Discussion

This is the first case of Dieulafoy’s disease of the bronchus in a teenager. Similar cases in the literature are summarized in Table 1[2]-[13]. Up to date, the etiology and pathogenesis of this disease remain uncertain. A large proportion of patients are non-smokers (11/17) and do not have any existing respiratory diseases (11/17). Three cases are teenagers or young adults, suggesting a possibility of congenital cause. It seems that gender or age is not associated with the disease, although the sample size is limited.
Table 1

Clinical manifestations of Dieulafoy’s disease of bronchus 1

Case

Age

Gender

Previous respiratory disease

Smoking history

Location

Treatment (Outcome)

Origin of vessels

Ref

Embolization

Surgery

1

32

M

no

no

RUL

failure

success

PA

[3]

2

42

M

yes

yes

RUL

success

-

BA

[4]

3

47

F

no

no

RML

-

success

BA

[5]

4

52

F

no

no

RLL

success

-

BA

[5]

5

35

F

no

no

RLL

failure

success

BA

[6]

6

59

M

no

yes

RML/RLL

-

success

BA

[6]

7

70

F

yes

yes

RUL

failure

-

PA

[7]

8

62

M

yes

-

RML

-

failure

BA

[8]

9

51

M

no

yes

RML/RLL

-

success

-

[2]

10

44

F

no

no

RML

success

-

BA

[9]

11

57

F

no

no

RUL/RML

success

-

BA

[10]

12

63

F

yes

no

RMB

-

-

-

[11]

13

28

F

no

no

LLL

-

-

-

[12]

14

41

M

no

no

RML

-

success

-

[13]

15

36

M

yes

no

RML

-

-

PA

[13]

16

61

M

-

-

RUL

-

-

-

[13]

17

15

M

no

no

RML/RLL

failure

success

BA

Our work

1Note: M: male, F: female; RUL: right upper lobe, RML: right middle lobe, RLL: right lower lobe; PA: pulmonary artery, BA: bronchial artery, RMB right main bronchus.

Several factors may cause hemoptysis in Dieulafoy’s disease of the bronchus. Iatrogenic injury (e.g., biopsy or lavage by bronchoscopy) is a confirmed cause leading to the rupture of lesion vessels and subsequent massive hemoptysis [5],[7],[8]. History of respiratory diseases [4],[7],[8],[11] (e.g., tuberculosis, bronchiectasis, chronic bronchitis and frequent pneumonia) and tobacco use [2],[4],[6],[7] may contribute to spontaneous fatal hemoptysis.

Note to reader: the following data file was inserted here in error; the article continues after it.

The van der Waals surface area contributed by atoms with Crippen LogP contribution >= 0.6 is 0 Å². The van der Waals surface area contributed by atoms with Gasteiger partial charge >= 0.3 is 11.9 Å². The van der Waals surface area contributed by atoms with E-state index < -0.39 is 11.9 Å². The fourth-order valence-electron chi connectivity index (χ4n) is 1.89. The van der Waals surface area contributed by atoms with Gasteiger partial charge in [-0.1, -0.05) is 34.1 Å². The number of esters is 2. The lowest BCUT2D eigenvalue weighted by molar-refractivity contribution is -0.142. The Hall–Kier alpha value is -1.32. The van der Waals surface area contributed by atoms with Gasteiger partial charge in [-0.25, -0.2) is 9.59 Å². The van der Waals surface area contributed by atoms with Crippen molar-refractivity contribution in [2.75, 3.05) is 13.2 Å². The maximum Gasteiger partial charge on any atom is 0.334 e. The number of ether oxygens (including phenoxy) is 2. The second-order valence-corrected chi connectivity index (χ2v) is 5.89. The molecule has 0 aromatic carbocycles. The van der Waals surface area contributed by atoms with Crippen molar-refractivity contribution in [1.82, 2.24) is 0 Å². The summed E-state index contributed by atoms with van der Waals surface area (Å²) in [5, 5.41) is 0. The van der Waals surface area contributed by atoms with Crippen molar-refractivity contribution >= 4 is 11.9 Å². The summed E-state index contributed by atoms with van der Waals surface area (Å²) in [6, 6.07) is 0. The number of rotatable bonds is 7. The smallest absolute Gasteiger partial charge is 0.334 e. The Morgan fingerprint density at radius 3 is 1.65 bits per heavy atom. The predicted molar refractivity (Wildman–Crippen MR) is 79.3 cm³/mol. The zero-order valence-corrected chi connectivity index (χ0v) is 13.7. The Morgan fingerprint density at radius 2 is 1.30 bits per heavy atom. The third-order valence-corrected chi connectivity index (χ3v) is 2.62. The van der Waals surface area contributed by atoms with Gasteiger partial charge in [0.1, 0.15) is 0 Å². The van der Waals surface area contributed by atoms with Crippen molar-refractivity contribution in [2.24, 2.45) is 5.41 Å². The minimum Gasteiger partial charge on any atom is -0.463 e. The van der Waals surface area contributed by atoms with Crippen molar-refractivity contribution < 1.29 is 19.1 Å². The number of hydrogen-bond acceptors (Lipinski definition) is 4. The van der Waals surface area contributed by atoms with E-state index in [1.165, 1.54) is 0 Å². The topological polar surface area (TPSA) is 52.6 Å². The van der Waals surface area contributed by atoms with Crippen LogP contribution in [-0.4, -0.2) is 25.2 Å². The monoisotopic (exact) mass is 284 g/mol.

Normally, two or three branches of normal bronchial arteries usually less than 1.5 mm in diameter runs in parallel with the bronchi and creates a peribronchial plexus. The arterioles from this plexus with a diameter of <0.5 mm enter the bronchopulmonary segments, pass the muscular layer of bronchial wall and arrive beneath the bronchial submucosa [14]-[16]. When the diameter of an arteriole is larger than 2 mm, it is regarded as abnormal and may rupture [17]-[19]. In addition to bronchial artery, some branches arising directly from pulmonary artery may abnormally open to bronchial lumen. In this collection of 17 clinical cases, nine cases had arterioles arising from bronchial artery and three cases from pulmonary artery. These arterioles are approximately >2 mm in diameter, closely surrounding the bronchus and reaching the bronchial submucosa. It is believed that abnormal bronchial vessels are originated from abnormal development of the distal part of the sixth aortic arch, while abnormal pulmonary vessels are developed from the aorta, the upper aortic intercostal arteries or internal mammary arteries [2].